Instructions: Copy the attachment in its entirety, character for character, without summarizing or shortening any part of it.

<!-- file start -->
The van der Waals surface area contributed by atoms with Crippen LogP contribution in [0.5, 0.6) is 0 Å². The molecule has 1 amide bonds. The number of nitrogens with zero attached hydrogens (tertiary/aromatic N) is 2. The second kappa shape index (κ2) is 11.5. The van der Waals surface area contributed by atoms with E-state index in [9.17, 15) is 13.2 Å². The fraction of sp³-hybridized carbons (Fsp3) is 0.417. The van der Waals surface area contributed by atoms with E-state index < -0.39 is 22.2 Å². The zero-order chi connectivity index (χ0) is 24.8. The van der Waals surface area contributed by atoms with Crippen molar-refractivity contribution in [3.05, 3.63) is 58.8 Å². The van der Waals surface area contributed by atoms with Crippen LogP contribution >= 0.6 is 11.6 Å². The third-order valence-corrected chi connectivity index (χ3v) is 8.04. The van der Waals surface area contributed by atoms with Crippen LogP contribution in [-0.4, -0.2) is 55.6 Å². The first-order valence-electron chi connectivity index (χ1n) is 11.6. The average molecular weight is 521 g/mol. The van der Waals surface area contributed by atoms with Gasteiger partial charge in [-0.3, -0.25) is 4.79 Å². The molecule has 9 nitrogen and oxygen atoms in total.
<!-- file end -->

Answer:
The van der Waals surface area contributed by atoms with Crippen LogP contribution in [0.5, 0.6) is 0 Å². The molecule has 1 amide bonds. The number of nitrogens with zero attached hydrogens (tertiary/aromatic N) is 2. The second kappa shape index (κ2) is 11.5. The van der Waals surface area contributed by atoms with E-state index in [9.17, 15) is 13.2 Å². The fraction of sp³-hybridized carbons (Fsp3) is 0.417. The van der Waals surface area contributed by atoms with E-state index < -0.39 is 22.2 Å². The zero-order chi connectivity index (χ0) is 24.8. The van der Waals surface area contributed by atoms with Crippen molar-refractivity contribution in [3.05, 3.63) is 58.8 Å². The van der Waals surface area contributed by atoms with Crippen LogP contribution >= 0.6 is 11.6 Å². The third-order valence-corrected chi connectivity index (χ3v) is 8.04. The van der Waals surface area contributed by atoms with Crippen LogP contribution in [-0.4, -0.2) is 55.6 Å². The first-order valence-electron chi connectivity index (χ1n) is 11.6. The average molecular weight is 521 g/mol. The van der Waals surface area contributed by atoms with Gasteiger partial charge in [-0.3, -0.25) is 4.79 Å². The molecule has 9 nitrogen and oxygen atoms in total.